Conversation is speech but it is not a speech. It is dialogic or, very often, multilogic in that it is jointly constructed and multi-authored. This also means it involves through the taking of successive (and sometimes overlapping) turns by the two or more participants, no one participant holding the floor for more time than it is considered appropriate . Conversation is co-constructed reciprocally and contingently: that is to say, speakers respond to, build upon and refer to the previous utterances of other speakers. Meanings are jointly constructed and negotiated as van Lier put Progression is fast, unpredictable, and turns are tightly interwoven, each one firmly anchored to the preceding one and holding out expectations (creating possibilities, raising exciting options) for the next one. (van Lier, 1996: 177) This dual nature of utterances, whereby they are both retrospective and prospective, is a condition that van Lier calls contingency. In order to anchor contingent utterances, and to signal the direction the fast, unpredictable talk is heading, certain words and phrases occur frequently at the beginning of speakers turns, or at transition points in the flow of talk, such as yes, yeah, yes all right, no, oh, well, so . These are known variously as discourse markers and interactional signals. Written language employs discourse markers, too, but usually not with anything like the frequency they are used in interactive talk. At the same time, there is a greater variety of discourse markers in written language., for example the following, for example, would be rare in spoken language but are frequent in certain kinds of texts, such as academic prose: moreover, therefore, however, whereas, .. Talk has a narrower range of markers, but uses them more frequently The fast and unpredictable nature of conversation means that it is not always plain sailing. Occasionally, ambiguities need to be resolved : Such repair work is possible because of the reciprocal nature of conversation. Speakers are either physically or audibly present and can provide immediate feedback on each others utterances, by, for example, agreeing (yeah), back channeling (mm), showing interest (oh really?), clarifying (you mean. . .?), or responding to questions. At the same time, speakers are having to constantly adapt their message according to their interlocutors reactions, both verbal and paralinguistic (kinesic aproxmic ) . Tannen observes that joint production in which not only is the audience a co-author, but the speaker is also a co listener. She uses the term involvement to characterize this quality, and identifies features such as the rhythmic and repetitive nature of much conversation as being indicative of its high-involvement style. 5 - Conversation is interpersonal In conversation, the right to initiate, to ask questions, to direct the flow of talk is not equally distributed. In casual conversation, however, such as in Text 1.3, such rights are equally distributed: the relationship between speakers is said to be symmetrical. This is not the same as saying that the relationship is one of equality, as van Lier points out: Equality refers to factors extrinsic to the talk, such as status, age, role, and other social and societal factors that decide one person has more power or is more important (or more knowledgeable, wiser, richer, and so on) than another. Symmetry refers purely to the talk and the interaction itself . . . symmetry refers to the equal distribution of rights and duties in talk. The equal distribution of rights in conversation contrasts with the situation in other spoken genres such as interviews (as we have seen), and service encounters (such as those that take place in shops). The function of service encounters is primarily transactional: the speakers have a practical goal to achieve, and the success of the exchange depends on the achievement of that goal. Typical transactional exchanges include such events as buying a train ticket, negotiating a loan or returning a damaged item to a store. To a certain extent it could be argued that the radio interview is transactional, too, but, rather than the transaction of goods or services, it is the transaction of information that is the objective. The same argument might apply also to the interaction that characterizes classrooms (including language classrooms), another context in which rights are not equally distributed and where information is being transacted typically in the form of facts. Conversation does not have as its objective the trending of either goods or services nor of formation .What is at stake in casual conversation is the social well-being of the participants, the aim being essentially phatic, i.e. to signal friendship and to strengthen the bonds within social groups. Rather than being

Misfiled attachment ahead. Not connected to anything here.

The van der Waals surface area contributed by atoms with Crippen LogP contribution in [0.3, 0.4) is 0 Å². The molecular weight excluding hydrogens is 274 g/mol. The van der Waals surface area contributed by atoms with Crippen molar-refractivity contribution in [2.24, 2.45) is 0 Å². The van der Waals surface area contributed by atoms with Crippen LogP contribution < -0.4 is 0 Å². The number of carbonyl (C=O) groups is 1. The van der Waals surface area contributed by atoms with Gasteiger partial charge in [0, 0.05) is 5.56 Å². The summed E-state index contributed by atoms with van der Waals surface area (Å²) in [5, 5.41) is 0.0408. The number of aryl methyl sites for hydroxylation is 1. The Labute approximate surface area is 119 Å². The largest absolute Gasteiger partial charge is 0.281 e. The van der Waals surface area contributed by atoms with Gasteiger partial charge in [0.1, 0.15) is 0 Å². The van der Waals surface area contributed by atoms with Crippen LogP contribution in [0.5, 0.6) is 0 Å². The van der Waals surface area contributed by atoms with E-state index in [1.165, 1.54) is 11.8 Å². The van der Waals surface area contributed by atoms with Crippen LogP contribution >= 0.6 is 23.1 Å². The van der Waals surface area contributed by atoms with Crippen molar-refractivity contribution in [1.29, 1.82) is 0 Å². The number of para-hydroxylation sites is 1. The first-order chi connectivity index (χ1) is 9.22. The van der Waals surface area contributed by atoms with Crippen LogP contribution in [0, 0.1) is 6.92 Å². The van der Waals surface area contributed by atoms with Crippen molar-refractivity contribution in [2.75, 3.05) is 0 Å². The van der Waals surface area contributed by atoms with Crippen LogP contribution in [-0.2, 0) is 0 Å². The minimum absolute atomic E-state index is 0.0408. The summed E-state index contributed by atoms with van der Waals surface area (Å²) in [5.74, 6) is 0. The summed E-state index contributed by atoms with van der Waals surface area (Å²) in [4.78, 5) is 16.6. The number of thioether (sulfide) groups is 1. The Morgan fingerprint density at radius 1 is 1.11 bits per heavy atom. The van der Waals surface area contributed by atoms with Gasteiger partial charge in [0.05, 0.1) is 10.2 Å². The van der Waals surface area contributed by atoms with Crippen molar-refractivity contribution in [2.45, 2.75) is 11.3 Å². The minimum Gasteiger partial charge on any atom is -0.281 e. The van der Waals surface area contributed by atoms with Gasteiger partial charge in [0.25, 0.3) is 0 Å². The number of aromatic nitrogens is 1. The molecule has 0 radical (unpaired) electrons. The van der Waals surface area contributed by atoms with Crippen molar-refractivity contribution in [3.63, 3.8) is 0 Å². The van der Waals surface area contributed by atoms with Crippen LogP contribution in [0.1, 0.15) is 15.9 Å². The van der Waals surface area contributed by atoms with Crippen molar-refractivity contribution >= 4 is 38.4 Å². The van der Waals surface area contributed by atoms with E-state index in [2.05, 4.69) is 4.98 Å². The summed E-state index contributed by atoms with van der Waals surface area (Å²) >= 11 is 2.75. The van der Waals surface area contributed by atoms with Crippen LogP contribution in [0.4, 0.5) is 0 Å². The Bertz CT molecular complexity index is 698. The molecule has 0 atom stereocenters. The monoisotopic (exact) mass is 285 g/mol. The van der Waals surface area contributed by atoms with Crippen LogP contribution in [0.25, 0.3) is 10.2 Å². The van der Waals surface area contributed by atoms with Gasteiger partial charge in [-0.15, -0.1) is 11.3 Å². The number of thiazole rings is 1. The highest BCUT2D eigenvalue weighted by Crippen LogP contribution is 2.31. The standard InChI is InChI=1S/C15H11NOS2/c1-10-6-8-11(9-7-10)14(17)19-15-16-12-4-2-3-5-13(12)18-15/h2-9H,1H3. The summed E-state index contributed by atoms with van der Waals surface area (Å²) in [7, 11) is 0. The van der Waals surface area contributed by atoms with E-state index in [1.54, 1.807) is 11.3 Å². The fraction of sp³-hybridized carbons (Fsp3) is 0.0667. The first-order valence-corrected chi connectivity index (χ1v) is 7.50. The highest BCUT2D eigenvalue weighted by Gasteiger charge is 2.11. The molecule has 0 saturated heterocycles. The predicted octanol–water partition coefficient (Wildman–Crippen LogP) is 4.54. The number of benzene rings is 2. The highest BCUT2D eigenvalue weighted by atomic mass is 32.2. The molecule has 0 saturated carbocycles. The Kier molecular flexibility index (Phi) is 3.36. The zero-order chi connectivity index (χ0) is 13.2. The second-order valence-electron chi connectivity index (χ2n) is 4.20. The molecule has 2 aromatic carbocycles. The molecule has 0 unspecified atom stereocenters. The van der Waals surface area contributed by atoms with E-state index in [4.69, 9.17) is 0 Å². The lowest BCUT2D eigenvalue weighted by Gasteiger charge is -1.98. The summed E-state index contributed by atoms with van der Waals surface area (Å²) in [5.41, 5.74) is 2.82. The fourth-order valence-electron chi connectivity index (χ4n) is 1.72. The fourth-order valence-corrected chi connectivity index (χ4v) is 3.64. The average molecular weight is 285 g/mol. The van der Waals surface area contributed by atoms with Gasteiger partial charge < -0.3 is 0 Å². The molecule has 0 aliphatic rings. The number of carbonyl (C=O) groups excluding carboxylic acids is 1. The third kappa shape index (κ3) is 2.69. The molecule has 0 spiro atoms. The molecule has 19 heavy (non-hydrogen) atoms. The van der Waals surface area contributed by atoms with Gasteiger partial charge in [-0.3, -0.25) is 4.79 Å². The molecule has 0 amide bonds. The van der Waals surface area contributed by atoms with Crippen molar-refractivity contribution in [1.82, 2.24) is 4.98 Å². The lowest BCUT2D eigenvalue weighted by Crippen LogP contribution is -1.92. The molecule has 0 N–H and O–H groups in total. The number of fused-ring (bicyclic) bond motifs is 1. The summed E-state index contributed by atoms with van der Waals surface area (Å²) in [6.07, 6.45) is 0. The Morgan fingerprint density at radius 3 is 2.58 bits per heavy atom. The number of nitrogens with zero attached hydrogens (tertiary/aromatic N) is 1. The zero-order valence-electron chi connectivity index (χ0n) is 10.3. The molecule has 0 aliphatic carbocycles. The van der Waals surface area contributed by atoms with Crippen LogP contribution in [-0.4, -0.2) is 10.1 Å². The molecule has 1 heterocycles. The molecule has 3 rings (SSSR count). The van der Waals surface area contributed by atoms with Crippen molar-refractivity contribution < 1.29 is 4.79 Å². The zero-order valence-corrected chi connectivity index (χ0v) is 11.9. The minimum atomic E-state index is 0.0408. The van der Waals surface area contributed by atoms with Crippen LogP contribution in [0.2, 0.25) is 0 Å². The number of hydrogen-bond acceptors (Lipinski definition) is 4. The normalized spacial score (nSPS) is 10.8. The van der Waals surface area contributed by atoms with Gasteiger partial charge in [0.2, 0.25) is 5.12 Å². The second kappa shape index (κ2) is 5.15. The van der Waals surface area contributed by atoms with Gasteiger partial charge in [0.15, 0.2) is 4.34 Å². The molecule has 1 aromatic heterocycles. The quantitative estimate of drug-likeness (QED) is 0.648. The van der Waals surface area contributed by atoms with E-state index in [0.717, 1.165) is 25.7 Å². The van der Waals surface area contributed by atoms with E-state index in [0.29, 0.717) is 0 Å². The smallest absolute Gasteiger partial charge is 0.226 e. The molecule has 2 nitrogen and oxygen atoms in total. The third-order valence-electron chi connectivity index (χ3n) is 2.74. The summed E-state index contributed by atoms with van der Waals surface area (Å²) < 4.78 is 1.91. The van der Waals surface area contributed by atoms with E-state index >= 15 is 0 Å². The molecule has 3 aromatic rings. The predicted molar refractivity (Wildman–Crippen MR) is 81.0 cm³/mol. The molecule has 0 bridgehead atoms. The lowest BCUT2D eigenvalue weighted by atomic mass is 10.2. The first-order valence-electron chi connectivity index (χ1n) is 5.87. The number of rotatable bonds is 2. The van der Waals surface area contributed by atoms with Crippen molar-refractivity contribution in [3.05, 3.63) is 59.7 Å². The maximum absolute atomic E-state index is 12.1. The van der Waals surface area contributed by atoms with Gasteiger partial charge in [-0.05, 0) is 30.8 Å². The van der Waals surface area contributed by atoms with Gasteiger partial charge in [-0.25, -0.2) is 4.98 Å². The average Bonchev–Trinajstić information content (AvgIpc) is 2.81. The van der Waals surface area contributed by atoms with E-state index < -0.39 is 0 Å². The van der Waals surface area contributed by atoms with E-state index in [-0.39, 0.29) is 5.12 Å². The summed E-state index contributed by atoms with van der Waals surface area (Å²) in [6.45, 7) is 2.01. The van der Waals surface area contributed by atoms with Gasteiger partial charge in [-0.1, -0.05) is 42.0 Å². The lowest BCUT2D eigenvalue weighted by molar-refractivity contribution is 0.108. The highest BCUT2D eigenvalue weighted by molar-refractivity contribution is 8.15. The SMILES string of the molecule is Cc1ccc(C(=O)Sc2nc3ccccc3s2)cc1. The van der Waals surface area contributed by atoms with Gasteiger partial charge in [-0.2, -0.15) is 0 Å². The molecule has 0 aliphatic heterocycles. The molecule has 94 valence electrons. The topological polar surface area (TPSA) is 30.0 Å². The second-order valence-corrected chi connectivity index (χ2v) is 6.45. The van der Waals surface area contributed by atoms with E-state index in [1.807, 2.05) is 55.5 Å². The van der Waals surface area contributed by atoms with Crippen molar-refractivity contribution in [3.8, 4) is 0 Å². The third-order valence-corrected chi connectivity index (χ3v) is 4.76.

directed at the achievement of some practical goal, the talk is primarily directed at the establishing and servicing of social relationships. For this reason conversation has been labeled interactional as opposed to transactional. It is important to emphasize that talk is seldom purely transactional or purely interpersonal, but that both functions are typically interwoven in spoken language: even the most straightforward transactions are tempered with interpersonal language (such as greetings) and chat amongst friends would be ultimately unrewarding without some kind of information exchange taking place (as in Text 1.3). Nevertheless, the primary purpose of a shopping exchange is not social, and nor is the primary purpose of the storm conversation to exchange factual information 6- Conversation is informal Partly because of its spontaneous and interactive nature, and partly because of its interpersonal function, conversation is characterized by an informal style. An informal (or casual) style contrasts with the style of more formal spoken genres, such as speeches and recorded announcements, where formal speech is defined as a careful, impersonal and often public mode of speaking used in certain situations and which may influence pronunciation, choice of words and sentence structure Informality in speech is characterized by lexical choices such as the use of slang, swearing and colloquial language and by pronunciation features, such as the use of contractions. A feature of conversations informal style is the frequent use of vernacular grammar i.e. , the use of stigmatized forms that are often associated with a particular regional variety. Chapter II - Approaches to the analysis of conversation Conversation, then, has been analyzed from the perspective of a number of different academic disciplines. The most important of these are sociology, sociolinguistics, philosophy and linguistics, and one of the basic assumptions shared by all the different models , is that conversation is structurally patterned, and displays an orderliness that is neither chaotic nor random but, rather, is tightly organized and coherent 1 - Sociological approaches Perhaps the most significant contribution to the study of conversation has come, not from linguistics, but from sociology. A fundamental concern of sociologists is to account for the organization of everyday life, including the way that social activities are structured and ordered. The sociological approach to analyzing talk-in-interaction has come to be known as Conversation Analysis (CA), a branch of sociology which posits that it is in and through conversation that most of our routine everyday activities are accomplished. The objective of CA is to describe and explain the orderliness of conversation by reference to the participants tacit reasoning procedures and sociolinguistic competencies the proper object of study is the set of techniques that a number of society use to interpret and act within their own social words hence the use of the term ethno methodology i.e. the study of ethnic i.e. participant own method of production and interpretation of social interaction out of this background comes a healthy suspicious of premature theorizing : as for as possible the categories of analysis should be those that participant themselves can be shown to use unmaking sense of interaction an motivated theoretical and an substantiated intuitions are all to be avoided . 2 - Sociolinguistic approaches Sociolinguistic approaches are concerned with the analysis of language in its social context, and the way that language use varies according to contextual and cultural factors. Hymes (1972a), one of the foremost proponents of what is called the ethnography of speaking, proposed a frame work for investigating the contextual factors that impact on any speech event .he distinguish component which he grouped using the word SPEAKING as an acronym these factors include setting time , place and other physical condition rounding speech act seeing the sociological conter part to setting , participant the speaker or sender, the addresser the hearer , audience and the addressee .ends propose act sequences form